A breakthrough in nanoscience has created VANTA coatings – a paint that reflects so little light it renders real-life objects as 2-dimensional.
The human eye and optical centre of the brain interpret variences in lighting as shape, allowing us to determine what exactly we’re looking at – abstract art notwithstanding. VANTA paint aborbs light energy instead of reflecting it, therefore, with so little light returning to your eyes, the brain has no data to determine shape. To look at an object painted in this substance is to look into a veritable black hole.
So how does it work, exactly? VANTA – which stands for Vertically Aligned Nano Tube Array – utilizes a matrix of carbon-based nano-tubes (vertically stacked carbon atoms forming ultra-thin towers on the atomic scale) to absorb light energy, transforming it into heat instead of reflecting it as light. In its most effective formulation it absorbs an astonishing 99.965 percent of light. No naturally occuring substance absorbs that much light.
Which brings us to the Vantablack BMW X6 – the first (and only) vehicle to be painted with this anti-reflective marvel. We can’t say it enhances the handsome shape of the X6 because, quite frankly, it erases shape and thus detracts from it. But it looks mean and menacing, and brings new swagger to the ‘murdered-out’ car scene. We hear Bruce Wayne has ordered a few gallons for his Batmobile.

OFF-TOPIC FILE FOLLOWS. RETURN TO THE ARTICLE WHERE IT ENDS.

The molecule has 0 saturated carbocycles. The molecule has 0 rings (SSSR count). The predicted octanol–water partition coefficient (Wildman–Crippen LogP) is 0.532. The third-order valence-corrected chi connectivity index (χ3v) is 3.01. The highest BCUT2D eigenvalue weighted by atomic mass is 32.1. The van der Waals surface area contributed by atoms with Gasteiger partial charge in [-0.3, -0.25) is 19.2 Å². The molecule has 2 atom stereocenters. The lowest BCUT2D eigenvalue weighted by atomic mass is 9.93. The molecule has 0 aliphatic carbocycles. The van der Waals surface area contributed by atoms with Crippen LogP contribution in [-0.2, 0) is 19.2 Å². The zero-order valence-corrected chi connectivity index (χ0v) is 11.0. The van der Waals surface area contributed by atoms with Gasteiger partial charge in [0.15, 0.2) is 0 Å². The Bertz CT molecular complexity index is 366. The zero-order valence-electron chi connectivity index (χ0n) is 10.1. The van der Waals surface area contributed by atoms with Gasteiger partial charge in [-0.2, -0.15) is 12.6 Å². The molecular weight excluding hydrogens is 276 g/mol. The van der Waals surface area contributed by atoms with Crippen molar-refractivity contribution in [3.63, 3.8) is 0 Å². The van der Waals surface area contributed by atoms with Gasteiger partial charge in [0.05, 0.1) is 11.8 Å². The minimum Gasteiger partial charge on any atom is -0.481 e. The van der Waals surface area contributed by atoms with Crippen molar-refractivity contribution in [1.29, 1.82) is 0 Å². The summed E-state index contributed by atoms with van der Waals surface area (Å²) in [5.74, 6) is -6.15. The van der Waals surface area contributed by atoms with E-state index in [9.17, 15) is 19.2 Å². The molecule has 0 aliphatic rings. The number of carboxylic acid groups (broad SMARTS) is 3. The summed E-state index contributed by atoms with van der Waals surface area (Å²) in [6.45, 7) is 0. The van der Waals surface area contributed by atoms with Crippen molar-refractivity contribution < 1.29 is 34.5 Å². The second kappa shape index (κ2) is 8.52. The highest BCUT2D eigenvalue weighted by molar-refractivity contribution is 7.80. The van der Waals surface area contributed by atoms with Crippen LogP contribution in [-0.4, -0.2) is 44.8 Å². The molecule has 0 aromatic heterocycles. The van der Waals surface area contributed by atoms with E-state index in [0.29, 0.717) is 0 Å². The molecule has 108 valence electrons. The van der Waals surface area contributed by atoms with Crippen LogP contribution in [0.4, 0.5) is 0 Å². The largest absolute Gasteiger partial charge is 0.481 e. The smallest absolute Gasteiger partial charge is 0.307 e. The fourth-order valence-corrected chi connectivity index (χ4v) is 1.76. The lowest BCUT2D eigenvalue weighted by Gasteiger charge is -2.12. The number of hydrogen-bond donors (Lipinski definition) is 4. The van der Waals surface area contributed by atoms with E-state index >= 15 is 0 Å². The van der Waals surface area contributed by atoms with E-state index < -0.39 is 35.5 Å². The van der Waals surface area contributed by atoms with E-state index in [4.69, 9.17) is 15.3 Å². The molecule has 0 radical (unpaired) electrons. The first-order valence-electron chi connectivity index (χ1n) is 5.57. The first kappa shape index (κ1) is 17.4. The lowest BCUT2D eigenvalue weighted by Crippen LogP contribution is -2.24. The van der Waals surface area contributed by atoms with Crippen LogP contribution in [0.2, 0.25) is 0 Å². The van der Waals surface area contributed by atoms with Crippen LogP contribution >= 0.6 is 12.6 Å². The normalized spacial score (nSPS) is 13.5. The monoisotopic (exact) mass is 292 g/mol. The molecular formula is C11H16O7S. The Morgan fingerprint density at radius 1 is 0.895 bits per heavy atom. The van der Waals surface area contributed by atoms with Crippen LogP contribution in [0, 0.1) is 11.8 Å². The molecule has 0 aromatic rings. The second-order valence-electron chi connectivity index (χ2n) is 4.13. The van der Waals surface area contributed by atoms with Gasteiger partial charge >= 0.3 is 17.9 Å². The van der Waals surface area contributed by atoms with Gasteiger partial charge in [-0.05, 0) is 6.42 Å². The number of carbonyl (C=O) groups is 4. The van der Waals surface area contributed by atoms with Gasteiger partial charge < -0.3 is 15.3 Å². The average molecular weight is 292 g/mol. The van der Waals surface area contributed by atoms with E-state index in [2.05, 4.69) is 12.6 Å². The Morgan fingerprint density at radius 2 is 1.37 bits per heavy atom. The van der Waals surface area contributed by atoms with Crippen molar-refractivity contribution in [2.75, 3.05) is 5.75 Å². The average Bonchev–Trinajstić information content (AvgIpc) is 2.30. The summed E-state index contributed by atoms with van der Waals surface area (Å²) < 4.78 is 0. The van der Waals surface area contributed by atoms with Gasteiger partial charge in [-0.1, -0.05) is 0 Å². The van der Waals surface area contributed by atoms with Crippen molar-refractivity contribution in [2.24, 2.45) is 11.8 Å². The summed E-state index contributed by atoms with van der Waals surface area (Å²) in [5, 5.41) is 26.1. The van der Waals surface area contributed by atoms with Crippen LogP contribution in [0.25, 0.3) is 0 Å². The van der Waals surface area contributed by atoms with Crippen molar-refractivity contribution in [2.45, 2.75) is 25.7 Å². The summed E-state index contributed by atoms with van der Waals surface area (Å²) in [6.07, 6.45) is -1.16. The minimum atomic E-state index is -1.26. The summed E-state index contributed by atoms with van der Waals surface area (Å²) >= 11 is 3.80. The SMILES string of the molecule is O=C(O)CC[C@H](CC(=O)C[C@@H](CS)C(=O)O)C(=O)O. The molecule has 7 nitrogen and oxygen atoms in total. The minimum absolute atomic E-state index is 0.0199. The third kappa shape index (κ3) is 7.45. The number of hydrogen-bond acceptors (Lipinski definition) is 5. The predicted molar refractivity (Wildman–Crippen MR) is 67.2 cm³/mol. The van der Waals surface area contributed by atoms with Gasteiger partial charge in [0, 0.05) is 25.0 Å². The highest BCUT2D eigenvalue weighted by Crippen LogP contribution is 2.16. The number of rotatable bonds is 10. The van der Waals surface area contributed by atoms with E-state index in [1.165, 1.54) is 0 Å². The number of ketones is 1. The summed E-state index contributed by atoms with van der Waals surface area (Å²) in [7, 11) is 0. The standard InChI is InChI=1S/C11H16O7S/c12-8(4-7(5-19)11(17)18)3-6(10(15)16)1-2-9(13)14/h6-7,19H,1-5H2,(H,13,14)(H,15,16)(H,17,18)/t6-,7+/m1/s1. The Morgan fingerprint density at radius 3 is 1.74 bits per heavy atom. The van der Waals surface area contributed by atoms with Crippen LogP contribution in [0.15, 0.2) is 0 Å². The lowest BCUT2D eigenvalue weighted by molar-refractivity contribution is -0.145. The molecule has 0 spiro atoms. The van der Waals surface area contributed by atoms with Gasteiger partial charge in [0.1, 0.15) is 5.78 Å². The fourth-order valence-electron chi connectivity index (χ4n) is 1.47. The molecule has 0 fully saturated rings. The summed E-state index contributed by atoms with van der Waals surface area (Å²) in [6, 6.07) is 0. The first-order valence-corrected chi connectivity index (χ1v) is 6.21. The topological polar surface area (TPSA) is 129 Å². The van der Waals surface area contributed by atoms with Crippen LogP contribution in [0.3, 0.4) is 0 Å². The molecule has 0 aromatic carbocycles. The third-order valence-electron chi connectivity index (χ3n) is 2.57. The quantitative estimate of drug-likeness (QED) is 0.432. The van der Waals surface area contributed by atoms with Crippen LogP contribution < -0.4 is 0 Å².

It does serve a very practical application in sensors and scientific imaging equipment, eliminating incident light and edowing sensors and cameras with greater accuracy and performance, respectively.
VANTA paint is a technological triumph in its realm of coating science, and perhaps pairing one of the world’s most advanced coatings with one of the world’s most pioneering automotive brands carries a certain synergy. We’d love to see it in the flesh, and curse our cameras as we miserably fail to photograph it.
– BMW Group